Day-night Test cricket: The challenges facing England

West Indies lie in wait as Edgbaston hosts UK's first match of this kind

Ben Stokes Edgbaston day night Test
Ben Stokes practises under floodlights at Edgbaston
(Image credit: Gareth Copley/Getty Images)

England are preparing for the first day-night Test to be held in England, which begins on Thursday.

The challenges range from the question of "how the pink Dukes balls will perform, to the difficulties of batting as darkness falls, to the issue of whether starting later and the use of floodlights might require different tactics," says Cricinfo.

Here's what England are up against:

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The Dukes ball

The Test match is not the first to be held under lights nor is it the first to use a pink ball, but it will be the first to be played with a ball manufactured by Dukes.

The ball was used in a round of county games earlier in the season but not all England's players took part and some were rain-affected. Stuart Broad was one of those who missed out, but he's been brushing up on the ball.

"The Australian guys I know say that in the twilight period, the pink Kookaburra nips around. But in the county round, the guys said the [Dukes] ball went quite soft, quite quickly. It didn't shine up very well at all. It's given bounce for the spinners, but not really turned."

Wicketkeeper Jonny Bairstow was just as curious. "It's going to be fascinating to see how it will react after 60, 70, 80 overs – whether it's going to reverse or swing conventionally. It's going to be a learning curve," he said.


"England held their first ever pink-ball practice session under the Edgbaston floodlights on Monday night. It will also be their last," says Jonathan Liew of the Daily Telegraph. "It is hard to recall a modern-day England side going into battle with so little preparation, so little idea of what to expect, taking such a leap of faith."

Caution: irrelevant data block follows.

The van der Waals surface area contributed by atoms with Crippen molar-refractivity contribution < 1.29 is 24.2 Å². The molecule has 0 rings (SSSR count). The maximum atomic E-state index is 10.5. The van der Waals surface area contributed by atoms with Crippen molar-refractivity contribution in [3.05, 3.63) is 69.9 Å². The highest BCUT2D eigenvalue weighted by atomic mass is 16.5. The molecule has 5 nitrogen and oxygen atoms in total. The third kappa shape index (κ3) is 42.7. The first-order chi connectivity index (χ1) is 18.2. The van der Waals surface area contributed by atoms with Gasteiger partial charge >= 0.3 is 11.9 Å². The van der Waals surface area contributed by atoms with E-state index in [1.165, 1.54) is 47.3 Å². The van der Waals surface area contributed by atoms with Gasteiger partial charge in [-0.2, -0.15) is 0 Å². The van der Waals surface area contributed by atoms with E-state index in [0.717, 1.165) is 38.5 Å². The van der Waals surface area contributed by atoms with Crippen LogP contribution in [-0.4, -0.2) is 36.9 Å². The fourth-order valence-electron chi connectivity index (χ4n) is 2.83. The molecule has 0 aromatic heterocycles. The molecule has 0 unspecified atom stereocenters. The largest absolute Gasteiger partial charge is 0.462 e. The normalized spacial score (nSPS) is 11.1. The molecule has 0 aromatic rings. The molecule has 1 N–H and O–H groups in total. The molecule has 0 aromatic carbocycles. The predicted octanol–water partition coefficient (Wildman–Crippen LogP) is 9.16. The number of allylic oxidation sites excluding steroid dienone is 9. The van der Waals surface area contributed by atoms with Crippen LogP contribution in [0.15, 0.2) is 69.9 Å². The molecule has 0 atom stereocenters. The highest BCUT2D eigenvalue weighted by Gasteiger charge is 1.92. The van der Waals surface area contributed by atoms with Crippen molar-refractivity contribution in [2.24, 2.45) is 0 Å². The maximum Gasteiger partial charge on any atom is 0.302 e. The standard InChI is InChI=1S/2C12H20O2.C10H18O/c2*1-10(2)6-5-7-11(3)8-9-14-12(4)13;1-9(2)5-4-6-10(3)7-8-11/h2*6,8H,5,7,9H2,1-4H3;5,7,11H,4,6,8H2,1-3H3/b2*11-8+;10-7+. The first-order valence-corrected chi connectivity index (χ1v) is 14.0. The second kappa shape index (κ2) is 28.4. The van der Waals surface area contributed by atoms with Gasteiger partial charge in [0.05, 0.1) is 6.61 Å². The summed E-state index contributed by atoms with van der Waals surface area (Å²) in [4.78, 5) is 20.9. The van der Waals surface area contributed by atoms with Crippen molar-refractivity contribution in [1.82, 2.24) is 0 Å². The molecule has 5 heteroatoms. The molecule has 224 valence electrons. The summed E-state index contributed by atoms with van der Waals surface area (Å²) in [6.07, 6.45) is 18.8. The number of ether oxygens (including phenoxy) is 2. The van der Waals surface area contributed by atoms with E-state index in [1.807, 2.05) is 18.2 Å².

They will be favourites against a West Indian side ranked eighth in the world. But they might prove to be a tough nut to crack. The tourists "have not only played a pink-ball Test before, against Pakistan in Dubai last year, they have also enjoyed an encouraging workout under floodlights, with four individual centuries either side of bowling out Derbyshire for 181 in their latest tour match", says Cricinfo.

"By contrast, the pink-ball matches in the Championship were six weeks ago and, in several cases, rain affected – in Yorkshire's match against Surrey, Joe Root faced 13 balls and Jonny Bairstow did not bat."

How they fare when batting at twilight and under lights remains to be seen.


Play can continue until 10pm at Edgbaston when there will be dew on the ground and temperatures will be down to around 14C, says The Times.

Stuart Broad says he will be wearing leggings under his trousers in the evening session.

"The colder evening weather offers a greater risk of muscle strains and twanged hamstrings, as Usain Bolt discovered to his cost on Saturday night," says Liew of the Telegraph.


Another, apparently unimportant, issue that could affect the game revolves around the breaks.

"Standard, daytime Tests have their lunch break at, well, lunchtime, and their tea break at, give or take, tea time. A 2pm start distorts the timetable and, while 4pm can be referred to in many ways, if you are calling it lunchtime something has gone badly wrong with your day," says Simon Burnton of The Guardian.

But the first break at Edgbaston will still be called lunch and the second, at 6.40pm, will be tea. Previous day-night Tests have flipped the length of the breaks, but that won't happen at Edgbaston.

"Unlike in other parts of the world, the 40-minute 'lunch' break will be taken after the first session, rather than the second, potentially playing havoc with players' energy requirements," says Liew of the Telegraph. "Bowlers may be required to bowl well into the night having not eaten properly since late afternoon."

Why is it happening?

Despite all the confusion most people welcome the experiment.

"While Test match attendances remain rock solid in England and Wales, the popularity of five-day cricket is in decline in certain parts of the world," explains Sky Sports.

"By shifting the match timings, the hope is that more people will choose to watch Test cricket after work – indeed, you need only take a half-day's holiday to attend a game – and that more children can get a taste for it after school.

"Some 123,000 fans turned up across three days of Australia's clash with New Zealand in November 2015 – a record for a non-Ashes Test – so the early signs are promising."

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